Hawks big men get in line

But patience is needed now with all the extra bodies the Hawks have in the frontcourt mix for training camp.

Joe Smith, Jason Collins, Courtney Sims and Garret Siler have joined Pachulia and fellow returnees Josh Smith, Al Horford, Randolph Morris and Othello Hunter.

The traffic jams at the front of the line for drills are a welcome sight for Pachulia, who is particularly fond of Joe Smith after having played with him for one season in Milwaukee.

"It's beautiful having so many guys out here like this," Pachulia said. "I've been around here for a long time, so to see it like this puts a smile on my face. I feel like a young guy again with veterans like Joe and Jason Collins on the team. And I can't stress how important it is for guys like Al and Josh to listen to what Joe has to say, because he's seen so much on and off the court."

Pachulia said he learned so much from Smith during their time together in Milwaukee, mostly how to be a pro and how to use every opportunity, be it in practice or elsewhere, to get better.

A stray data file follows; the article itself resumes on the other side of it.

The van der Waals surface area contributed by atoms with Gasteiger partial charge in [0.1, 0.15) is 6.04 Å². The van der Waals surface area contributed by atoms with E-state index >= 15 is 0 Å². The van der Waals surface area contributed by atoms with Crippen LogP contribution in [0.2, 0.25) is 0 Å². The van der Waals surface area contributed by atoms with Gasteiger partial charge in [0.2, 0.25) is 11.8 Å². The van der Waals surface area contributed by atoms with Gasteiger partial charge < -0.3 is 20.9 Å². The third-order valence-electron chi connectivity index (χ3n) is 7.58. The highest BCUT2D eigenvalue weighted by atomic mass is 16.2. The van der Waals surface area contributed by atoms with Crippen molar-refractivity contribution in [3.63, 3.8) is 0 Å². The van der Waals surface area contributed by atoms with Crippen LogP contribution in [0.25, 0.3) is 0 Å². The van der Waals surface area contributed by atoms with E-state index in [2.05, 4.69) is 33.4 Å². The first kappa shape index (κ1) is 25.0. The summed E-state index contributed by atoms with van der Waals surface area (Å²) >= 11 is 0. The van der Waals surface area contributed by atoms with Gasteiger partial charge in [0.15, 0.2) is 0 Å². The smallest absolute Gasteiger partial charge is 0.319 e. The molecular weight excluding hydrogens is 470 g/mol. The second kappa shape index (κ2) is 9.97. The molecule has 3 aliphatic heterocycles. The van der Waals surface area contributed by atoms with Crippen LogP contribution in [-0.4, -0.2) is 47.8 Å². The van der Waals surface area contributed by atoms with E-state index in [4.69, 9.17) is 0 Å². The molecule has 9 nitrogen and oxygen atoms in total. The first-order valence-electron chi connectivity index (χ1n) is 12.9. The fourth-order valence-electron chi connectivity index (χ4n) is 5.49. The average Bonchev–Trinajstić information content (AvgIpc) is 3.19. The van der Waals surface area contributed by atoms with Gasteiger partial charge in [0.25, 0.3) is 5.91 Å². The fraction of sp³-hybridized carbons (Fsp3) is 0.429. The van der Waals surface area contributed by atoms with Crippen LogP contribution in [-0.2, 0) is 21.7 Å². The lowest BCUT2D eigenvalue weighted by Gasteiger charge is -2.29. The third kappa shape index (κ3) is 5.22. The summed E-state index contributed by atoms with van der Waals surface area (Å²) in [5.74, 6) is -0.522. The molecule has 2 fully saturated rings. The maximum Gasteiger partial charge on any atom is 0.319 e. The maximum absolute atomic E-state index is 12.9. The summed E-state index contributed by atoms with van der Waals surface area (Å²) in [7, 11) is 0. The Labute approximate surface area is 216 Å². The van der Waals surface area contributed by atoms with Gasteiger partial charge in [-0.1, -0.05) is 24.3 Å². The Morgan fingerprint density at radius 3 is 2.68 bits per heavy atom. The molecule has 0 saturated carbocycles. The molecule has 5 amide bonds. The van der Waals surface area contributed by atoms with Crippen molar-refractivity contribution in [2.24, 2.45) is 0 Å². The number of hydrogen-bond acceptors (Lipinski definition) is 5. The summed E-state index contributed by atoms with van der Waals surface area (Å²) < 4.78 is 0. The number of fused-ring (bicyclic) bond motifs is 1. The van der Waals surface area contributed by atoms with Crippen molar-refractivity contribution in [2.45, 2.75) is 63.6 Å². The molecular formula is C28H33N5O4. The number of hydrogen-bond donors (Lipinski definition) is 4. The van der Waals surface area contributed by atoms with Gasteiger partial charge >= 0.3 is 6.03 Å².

"He just has so much knowledge about how to play the game," Pachulia said. "Fifteen years is a long time to be in the league. That tells you that he's done the right things for a long, long time."

Monitoring the minutes

Hawks coach Mike Woodson has already alerted Joe Johnson that he won't have to worry about logging the monster minutes he has in previous seasons. Johnson topped 40 minutes per game in his first three years with the Hawks and last season finished second in the league to Philadelphia's Andre Iguodala at 39.5 (a total of 3,124).

Convincing the Hawks' competitive captain and All-Star to sit, however, won't be easy.

"When I'm out there, I don’t want to come out," Johnson said. "I just pay the price later. In the heat of the battle, I don't ever want to come out."

That's why Johnson cringes every time he hears complaints about Woodson playing him too much.

"I can't put a lot of that on coach," he said. "You have to put it on me, because even when he asks me if I want a break or if I'm tired, I always say no. Even if I'm tired and I can't breathe, I still tell him no. That's not me being selfish. I'm just a competitor to the point that I feel like I can really do something to help my team win."

First scrimmage Friday

Woodson said he won't put the team through a full scrimmage until after the third full practice day, which means Friday will be the first opportunity for a full-scale scrimmage.

"We've got a schedule," he said after Wednesday's practice, "and I plan on sticking to it."

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